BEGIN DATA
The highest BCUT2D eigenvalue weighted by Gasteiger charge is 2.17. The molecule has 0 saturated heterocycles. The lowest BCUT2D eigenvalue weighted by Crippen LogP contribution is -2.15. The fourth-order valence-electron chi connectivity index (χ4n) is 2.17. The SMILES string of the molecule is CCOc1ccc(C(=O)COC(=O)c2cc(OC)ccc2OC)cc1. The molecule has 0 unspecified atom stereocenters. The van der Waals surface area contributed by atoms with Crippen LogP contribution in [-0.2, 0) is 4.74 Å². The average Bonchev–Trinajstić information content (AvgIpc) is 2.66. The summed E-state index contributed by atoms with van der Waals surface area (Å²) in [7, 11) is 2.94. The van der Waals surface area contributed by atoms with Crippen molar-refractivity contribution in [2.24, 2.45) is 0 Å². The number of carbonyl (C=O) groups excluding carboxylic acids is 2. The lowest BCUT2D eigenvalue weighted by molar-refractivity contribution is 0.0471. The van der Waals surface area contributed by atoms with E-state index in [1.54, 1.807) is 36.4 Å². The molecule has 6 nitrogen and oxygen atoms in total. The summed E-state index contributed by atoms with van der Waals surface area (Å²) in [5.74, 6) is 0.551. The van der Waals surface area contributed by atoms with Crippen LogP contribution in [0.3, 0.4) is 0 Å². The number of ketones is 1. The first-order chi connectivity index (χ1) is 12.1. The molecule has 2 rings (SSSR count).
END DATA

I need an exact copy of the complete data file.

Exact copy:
The highest BCUT2D eigenvalue weighted by Gasteiger charge is 2.17. The molecule has 0 saturated heterocycles. The lowest BCUT2D eigenvalue weighted by Crippen LogP contribution is -2.15. The fourth-order valence-electron chi connectivity index (χ4n) is 2.17. The SMILES string of the molecule is CCOc1ccc(C(=O)COC(=O)c2cc(OC)ccc2OC)cc1. The molecule has 0 unspecified atom stereocenters. The van der Waals surface area contributed by atoms with Crippen LogP contribution in [-0.2, 0) is 4.74 Å². The average Bonchev–Trinajstić information content (AvgIpc) is 2.66. The summed E-state index contributed by atoms with van der Waals surface area (Å²) in [7, 11) is 2.94. The van der Waals surface area contributed by atoms with Crippen molar-refractivity contribution in [2.24, 2.45) is 0 Å². The number of carbonyl (C=O) groups excluding carboxylic acids is 2. The lowest BCUT2D eigenvalue weighted by molar-refractivity contribution is 0.0471. The van der Waals surface area contributed by atoms with E-state index in [1.54, 1.807) is 36.4 Å². The molecule has 6 nitrogen and oxygen atoms in total. The summed E-state index contributed by atoms with van der Waals surface area (Å²) in [5.74, 6) is 0.551. The van der Waals surface area contributed by atoms with Crippen LogP contribution in [0.3, 0.4) is 0 Å². The number of ketones is 1. The first-order chi connectivity index (χ1) is 12.1. The molecule has 2 rings (SSSR count).